We can filter icmp, udp, tcp packets, but also IPv4 (ip) or IPv6 (ip6) only packets:

$ sudo tcpdump icmp
$ sudo tcpdump udp
$ sudo tcpdump tcp
$ sudo tcpdump ip
$ sudo tcpdump ip6

Capture Packets, and exit after n packets (-c count)

Exit after receiving count packets.

$ sudo tcpdump -c 10
 (...)
 10 packets captured
 17 packets received by filter
 0 packets dropped by kernel
$

 

Capture Packets, and print the data of each packet (-X)

To print the data of each packet (minus its link level header) in hex and ASCII.

Here is an example, with ICMP pings to 8.8.8.8, including a specific content in the ICMP data pattern:

$ ping -p "cafe" 8.8.8.8 
PATTERN: 0xcafe
PING 8.8.8.8 (8.8.8.8) 56(84) bytes of data.
64 octets de 8.8.8.8 : icmp_seq=1 ttl=63 temps=4.10 ms
64 octets de 8.8.8.8 : icmp_seq=2 ttl=63 temps=4.06 ms
(...)

And the result of the tcpdump gives a lot of coffee (in french):

$ sudo tcpdump -X icmp
(...)
11:00:06.783376 IP manjaro-xfce-20.local > dns.google: ICMP echo request, id 3, seq 1, length 64
0x0000: 4500 0054 8110 4000 4001 9d7a 0a00 020f E..T..@.@..z....
0x0010: 0808 0808 0800 b1ea 0003 0001 96d4 c160 ...............`
0x0020: 0000 0000 06f4 0b00 0000 0000 cafe cafe ................
0x0030: cafe cafe cafe cafe cafe cafe cafe cafe ................
0x0040: cafe cafe cafe cafe cafe cafe cafe cafe ................
0x0050: cafe cafe 

The option -x (lowercase) gives the output with the hex part only:

$ sudo tcpdump -x icmp
(...)
11:08:54.070651 IP manjaro-xfce-20.local > dns.google: ICMP echo request, id 5, seq 1, length 64
0x0000: 4500 0054 d4c5 4000 4001 49c5 0a00 020f
0x0010: 0808 0808 0800 dbc6 0005 0001 a6d6 c160
0x0020: 0000 0000 d713 0100 0000 0000 cafe cafe
0x0030: cafe cafe cafe cafe cafe cafe cafe cafe
0x0040: cafe cafe cafe cafe cafe cafe cafe cafe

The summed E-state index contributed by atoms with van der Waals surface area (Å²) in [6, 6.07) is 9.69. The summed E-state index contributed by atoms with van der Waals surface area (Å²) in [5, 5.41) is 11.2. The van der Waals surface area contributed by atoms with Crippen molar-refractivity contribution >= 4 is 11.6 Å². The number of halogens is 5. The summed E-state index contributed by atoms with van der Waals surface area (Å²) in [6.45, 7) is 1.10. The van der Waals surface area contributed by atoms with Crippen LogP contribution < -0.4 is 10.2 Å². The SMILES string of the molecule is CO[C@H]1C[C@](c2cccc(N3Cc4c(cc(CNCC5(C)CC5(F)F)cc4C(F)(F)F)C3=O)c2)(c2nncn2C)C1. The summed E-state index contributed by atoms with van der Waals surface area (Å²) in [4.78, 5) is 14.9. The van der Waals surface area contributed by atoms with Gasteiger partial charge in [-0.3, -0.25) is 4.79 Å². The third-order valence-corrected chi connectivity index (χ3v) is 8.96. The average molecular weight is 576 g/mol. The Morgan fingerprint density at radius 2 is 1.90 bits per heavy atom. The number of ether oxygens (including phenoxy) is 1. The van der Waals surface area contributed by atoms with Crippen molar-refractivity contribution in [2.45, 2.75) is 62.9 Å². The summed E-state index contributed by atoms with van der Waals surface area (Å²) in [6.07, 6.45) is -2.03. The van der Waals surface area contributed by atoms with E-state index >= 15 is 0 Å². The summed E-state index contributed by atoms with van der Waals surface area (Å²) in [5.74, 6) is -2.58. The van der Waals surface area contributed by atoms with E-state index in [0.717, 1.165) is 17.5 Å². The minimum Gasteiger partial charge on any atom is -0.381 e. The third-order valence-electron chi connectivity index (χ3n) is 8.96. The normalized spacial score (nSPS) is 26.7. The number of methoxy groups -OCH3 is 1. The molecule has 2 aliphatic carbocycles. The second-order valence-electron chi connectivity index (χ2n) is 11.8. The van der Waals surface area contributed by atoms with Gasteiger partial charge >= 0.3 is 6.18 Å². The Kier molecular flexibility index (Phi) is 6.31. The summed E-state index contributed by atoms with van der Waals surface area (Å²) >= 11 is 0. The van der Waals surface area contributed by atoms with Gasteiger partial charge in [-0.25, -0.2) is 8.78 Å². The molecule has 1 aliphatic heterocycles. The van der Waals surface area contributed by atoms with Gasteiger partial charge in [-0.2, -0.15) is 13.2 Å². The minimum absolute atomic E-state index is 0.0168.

0x0050: cafe cafe

And the -A option, gives the output with the ASCII part only:

$ sudo tcpdump -A icmp

 

Capture Packets, filtered by size (less | greater size)

If you are looking for packets of a specific size, you can use the terms “less” or “greater”. Here is an example:

$ ping 8.8.8.8 -s 1
PING 8.8.8.8 (8.8.8.8) 1(29) bytes of data.
9 bytes from 8.8.8.8: icmp_seq=1 ttl=63
9 bytes from 8.8.8.8: icmp_seq=2 ttl=63

Here, we have to take into consideration the size of the headers: Ethernet without CRC (14 bytes) + IPv4 (20 bytes) + ICMP (8 bytes). So, this ICMP ping packet, with 1 byte of data (-s 1), will make 43-bytes in total. Let’s try to see it:

$ sudo tcpdump -i 1 less 43
(...)
11:17:30.051339 IP manjaro-xfce-20.local > dns.google: ICMP echo request, id 10, seq 52, length 9
11:17:31.055479 IP manjaro-xfce-20.local > dns.google: ICMP echo request, id 10, seq 53, length 9

At this point, you should be thinking “But if the packet is 43-bytes, why does less work?!?

In fact:

  • less length, is equivalent to “less than or equal to” length (<=)
  • greater length, is equivalent to “greater than or equal to” length (>=)

 

Capture Packets, filtered by MAC-address (ether host mac) and display link-level header (-e)

We can use the ether host keyword to filter traffic capture to a single MAC address or to broadcasts, for example:

$ sudo tcpdump ether host ff:ff:ff:ff:ff:ff
08:40:48.622995 ARP, Request who-has 10.0.2.20 tell manjaro-xfce-20.local, length 28
08:40:49.696943 ARP, Request who-has 10.0.2.20 tell manjaro-xfce-20.local, length 28

Here, I started the capture and tried to ping an IP on the same network, to catch the broadcast ARP packets.

But then we can use the -e option to print the link-level header on each dump line:

$ sudo tcpdump ether host ff:ff:ff:ff:ff:ff -e
08:46:06.625825 08:00:27:db:88:56 (oui Unknown) > Broadcast, ethertype ARP (0x0806), length 42: Request who-has 10.0.2.21 tell manjaro-xfce-20.local, length 28

With the -n option, it’s a bit easier to read:

$ sudo tcpdump ether host ff:ff:ff:ff:ff:ff -en